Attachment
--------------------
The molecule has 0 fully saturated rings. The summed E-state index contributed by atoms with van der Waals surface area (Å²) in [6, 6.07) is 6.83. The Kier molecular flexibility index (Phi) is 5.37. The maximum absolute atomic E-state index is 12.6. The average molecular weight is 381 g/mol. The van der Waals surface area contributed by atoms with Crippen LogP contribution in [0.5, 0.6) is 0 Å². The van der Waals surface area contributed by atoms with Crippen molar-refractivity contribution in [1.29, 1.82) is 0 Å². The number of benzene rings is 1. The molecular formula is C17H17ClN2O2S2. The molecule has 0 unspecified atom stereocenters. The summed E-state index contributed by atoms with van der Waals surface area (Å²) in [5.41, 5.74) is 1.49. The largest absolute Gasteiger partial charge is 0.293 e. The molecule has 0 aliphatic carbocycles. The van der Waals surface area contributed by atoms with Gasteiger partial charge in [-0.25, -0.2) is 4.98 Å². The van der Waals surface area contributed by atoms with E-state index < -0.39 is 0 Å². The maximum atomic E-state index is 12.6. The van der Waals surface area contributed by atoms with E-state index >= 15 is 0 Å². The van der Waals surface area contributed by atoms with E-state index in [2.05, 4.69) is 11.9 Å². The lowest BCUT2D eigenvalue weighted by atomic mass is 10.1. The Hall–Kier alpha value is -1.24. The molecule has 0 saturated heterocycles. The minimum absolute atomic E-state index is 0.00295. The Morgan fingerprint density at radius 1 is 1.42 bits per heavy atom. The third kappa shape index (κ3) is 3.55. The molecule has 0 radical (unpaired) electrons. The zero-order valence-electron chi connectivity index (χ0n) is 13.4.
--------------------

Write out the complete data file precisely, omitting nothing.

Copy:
The molecule has 0 fully saturated rings. The summed E-state index contributed by atoms with van der Waals surface area (Å²) in [6, 6.07) is 6.83. The Kier molecular flexibility index (Phi) is 5.37. The maximum absolute atomic E-state index is 12.6. The average molecular weight is 381 g/mol. The van der Waals surface area contributed by atoms with Crippen LogP contribution in [0.5, 0.6) is 0 Å². The van der Waals surface area contributed by atoms with Crippen molar-refractivity contribution in [1.29, 1.82) is 0 Å². The number of benzene rings is 1. The molecular formula is C17H17ClN2O2S2. The molecule has 0 unspecified atom stereocenters. The summed E-state index contributed by atoms with van der Waals surface area (Å²) in [5.41, 5.74) is 1.49. The largest absolute Gasteiger partial charge is 0.293 e. The molecule has 0 aliphatic carbocycles. The van der Waals surface area contributed by atoms with Gasteiger partial charge in [-0.25, -0.2) is 4.98 Å². The van der Waals surface area contributed by atoms with E-state index < -0.39 is 0 Å². The maximum atomic E-state index is 12.6. The van der Waals surface area contributed by atoms with E-state index >= 15 is 0 Å². The van der Waals surface area contributed by atoms with E-state index in [2.05, 4.69) is 11.9 Å². The lowest BCUT2D eigenvalue weighted by atomic mass is 10.1. The Hall–Kier alpha value is -1.24. The molecule has 0 saturated heterocycles. The minimum absolute atomic E-state index is 0.00295. The Morgan fingerprint density at radius 1 is 1.42 bits per heavy atom. The third kappa shape index (κ3) is 3.55. The molecule has 0 radical (unpaired) electrons. The zero-order valence-electron chi connectivity index (χ0n) is 13.4.